събота, 26 март 2011 г.

Иран и Саудитска Арабия

The real test of American commitment to democracy is long-time ally Saudi Arabia. U.S. and Saudi Arabian troops conducted a joint military training exercise in early March. Riyadh acts as the critical “swing” oil producer, upon which Washington long has relied to stabilize the international oil market. Saudi Arabia also is a major arms buyer. Perhaps most important, the Saudi royals have spread their wealth around Washington, collecting many influential friends.
Unfortunately, Riyadh also is essentially a totalitarian theocracy. A handful of feeble gerontocrats rule and 7,000 princes mulct a nation of 27 million. There are no elections or civil liberties and non-Muslims cannot even freely worship at home. Now Saudi Arabia has adopted Washington’s strategy of imposing its values abroad, moving troops into neighboring Bahrain. Riyadh intends to stifle Bahrain’s growing democracy movement and preserve the Khalifa family dictatorship.

The Persian Gulf is filled with kleptocratic monarchies, of which the Kingdom of Saudi Arabia is the preeminent example. The Kingdom was established in 1932 by Abdul-Aziz bin Saud, or Ibn Saud. Oil was first discovered in 1938. Over the years the Saudi monarchy developed particularly close relations with Washington. The perceived threat from radical Islamists, highlighted by the 1980 seizure of the Grand Mosque in Mecca, caused the royal family to more strictly observe Sunni Islam in public while continuing to enjoy a licentious, sybaritic lifestyle in private. The regime has maintained absolute political control, rejecting elections as “not consistent with our Islamic creed.”

Riyadh was horrified by the eruption of democracy protests in the Middle East. New information technologies make it impossible for the royals to hide pervasive corruption, mismanagement, and poverty from their citizens. But the regime, buttressed by the army and a well-armed National Guard, has avoided mass demonstrations. Small crowds have gathered in a number of cities, especially in the east where the Shia are concentrated, only to be quickly dispersed. As foreign protests spread, the king announced $36 billion in social spending.

Now the Saudis are directly meddling in neighbor Bahrain. The Khalifa family rules the small country of 600,000, representing a thin Sunni covering over a mostly Shia population. The disenfranchised majority began taking to the streets after the eruption in Tunisia. The Bahrain government responded violently last month, causing many protestors to demand the end of the monarchy. Washington endorsed the “universal rights” of Bahraini citizens but counseled moderation — after all, the country hosts America’s Fifth Fleet. Protests increasingly disrupted the capital and surrounding villages. Bahrain has but 9,000 men under arms, raising questions about the regime’s ability to survive. Riyadh worried about Shia activism spreading to its Shia minority, many of whom live in the oil-producing Eastern Province connected to Bahrain by a 16-mile-causeway. The Saudis also feared Iranian support for Shiites against Sunni-ruled regimes.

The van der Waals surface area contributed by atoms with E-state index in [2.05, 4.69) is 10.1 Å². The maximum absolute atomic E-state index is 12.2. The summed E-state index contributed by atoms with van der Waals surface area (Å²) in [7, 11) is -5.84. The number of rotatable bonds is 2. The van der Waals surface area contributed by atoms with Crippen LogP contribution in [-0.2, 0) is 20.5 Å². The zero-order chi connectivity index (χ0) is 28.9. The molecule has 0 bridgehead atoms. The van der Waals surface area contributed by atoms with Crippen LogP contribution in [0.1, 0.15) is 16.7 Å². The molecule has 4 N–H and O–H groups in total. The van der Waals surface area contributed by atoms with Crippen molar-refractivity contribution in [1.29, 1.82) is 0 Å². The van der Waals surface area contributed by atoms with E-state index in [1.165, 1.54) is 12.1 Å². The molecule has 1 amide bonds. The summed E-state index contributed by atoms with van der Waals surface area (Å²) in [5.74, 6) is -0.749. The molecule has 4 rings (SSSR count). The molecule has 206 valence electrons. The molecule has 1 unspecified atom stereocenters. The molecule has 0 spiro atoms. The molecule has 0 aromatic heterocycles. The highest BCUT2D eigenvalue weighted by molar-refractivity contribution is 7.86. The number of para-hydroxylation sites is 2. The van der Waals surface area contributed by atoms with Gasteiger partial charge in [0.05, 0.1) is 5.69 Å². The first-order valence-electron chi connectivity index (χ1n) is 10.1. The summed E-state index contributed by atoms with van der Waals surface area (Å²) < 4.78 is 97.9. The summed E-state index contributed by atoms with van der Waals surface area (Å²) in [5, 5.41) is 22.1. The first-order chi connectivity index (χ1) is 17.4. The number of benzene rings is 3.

On March 14, 1,200 Saudi troops and 800 from the United Arab Emirates entered Bahrain, nominally under the aegis of the Gulf Cooperation Council after a request from Bahrain’s King Hamad bin Isa al-Khalifa. The initial public reaction was defiance as 10,000 Bahrainis marched on the Saudi embassy to condemn what many called an “occupation” of their country. The king declared martial law. Several people were killed when Bahraini troops used tanks and helicopters to clear a tent city organized by protestors.

Riyadh’s “occupation” is likely to undermine and could even destroy the Bahraini monarchy. This radicalization of people who originally wanted reform could spread elsewhere in the Gulf. Indeed, the Saudis risk playing into Iran’s hands. Riyadh blames Iran for promoting Shia unrest, but Afshin Molavi of the Woodrow Wilson Center reported that “Iran is not the driving force in these actions.” Unfortunately, Saudi meddling will push protestors across the spectrum toward Tehran. Even Grand Ayatollah al-Sistani, the most revered Shia cleric who normally avoids politics, criticized the Bahrain government’s crackdown. The Saudi move threatens even greater polarization between Sunni and Shia throughout the region.


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